Thursday, December 31, 2015

2015: My PhD Year


2015 is near the end. 2015 is the year I finished my PhD, on November, 27th:

I hope to continue my research around gamification and e-learning in 2016.

For now, this is the thesis abstract:

This thesis addresses the problem of students’ disengagement by investigating if gamification can make a contribution to solve the problem and how. Gamification is a new trend that aims to improve people’s engagement, motivation, loyalty or participation. It started as a marketing tool but widespread to several different areas where peoples’ involvement is a key issue. Gamification is inspired by the success and popularity of video games and looks for ways to use game’s features in non-game contexts, as a way to drive game-like engagement. 

While schools are struggling with the lack of motivation and engagement of many of their students, technology is part of most children and teenagers lives in today’s societies. They are heavy users of several media that, through mobile and wireless technologies, are almost permanently present and available everywhere. Schools have to compete for students’ attention and time and find the ways to use technology in their favour and fill the gap between school and the outside technological world. Also, most of today’s students are video game’s consumers. Games have been used in educational and training scenarios for a long time. But building full-fledged games with learning purposes has high implementations costs. 

Gamification is a way to take advantage of the games’ power with lesser costs and effort. An initial research on gamification revealed that education was precisely one of the main fields that could benefit from this new trend. As a main goal, the thesis proposes a framework to help teachers using technology-enhanced learning environments powered with gamification. It is expected that these environments can improve students’ behaviors towards school and learning. The framework also defines what should be the high level architecture of gamified digital systems. This architecture is platform independent and is proposed as a way to help developers in the implementation of gamified systems, by highlighting what their main building blocks should be. Based on a broad literature review, this thesis presents the most used game elements and game techniques found in already existing gamified applications. A set of those elements and techniques were included in the proposed framework.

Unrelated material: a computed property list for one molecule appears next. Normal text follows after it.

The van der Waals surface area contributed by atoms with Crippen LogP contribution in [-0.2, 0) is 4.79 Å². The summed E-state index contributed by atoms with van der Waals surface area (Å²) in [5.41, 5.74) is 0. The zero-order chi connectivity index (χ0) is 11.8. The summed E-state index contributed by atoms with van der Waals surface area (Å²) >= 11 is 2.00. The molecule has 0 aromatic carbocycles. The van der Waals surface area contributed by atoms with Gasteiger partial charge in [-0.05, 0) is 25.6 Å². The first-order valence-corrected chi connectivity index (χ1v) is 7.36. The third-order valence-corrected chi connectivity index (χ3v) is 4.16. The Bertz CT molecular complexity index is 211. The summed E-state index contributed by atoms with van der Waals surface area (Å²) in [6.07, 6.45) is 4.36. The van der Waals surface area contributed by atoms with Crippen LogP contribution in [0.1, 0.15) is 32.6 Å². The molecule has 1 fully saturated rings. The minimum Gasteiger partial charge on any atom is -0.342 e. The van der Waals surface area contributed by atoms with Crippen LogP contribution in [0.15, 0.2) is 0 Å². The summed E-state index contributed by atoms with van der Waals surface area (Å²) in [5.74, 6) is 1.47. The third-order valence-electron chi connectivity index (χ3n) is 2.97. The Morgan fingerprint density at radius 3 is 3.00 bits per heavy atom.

Further research was needed to investigate the impact of gamification and how to measure that impact. The tendency to experience flow was chosen as a measure of engagement. Flow is a psychological state felt by people when they act with total involvement. People can experience flow when performing an engaging task. A high tendency to experience flow means high intrinsic motivation and a better engagement. The thesis addressed these issues by conducting an empirical study with primary education young students. The study investigated if a social learning environment with gamification tools would be more able to increase students disposition to experience flow than a non- gamified version. In this experiment, some gamified learning activities were set following the guidelines of the proposed framework. 
The results from the empirical study showed that there was an improvement in the students’ disposition for flow when using the gamified version of the social learning environment. The students’ average score had an increase and the statistical test taken allowed to conclude that the average score increase has statistical significance.

Soon, the all thesis will be on-line.

Happy New Year!

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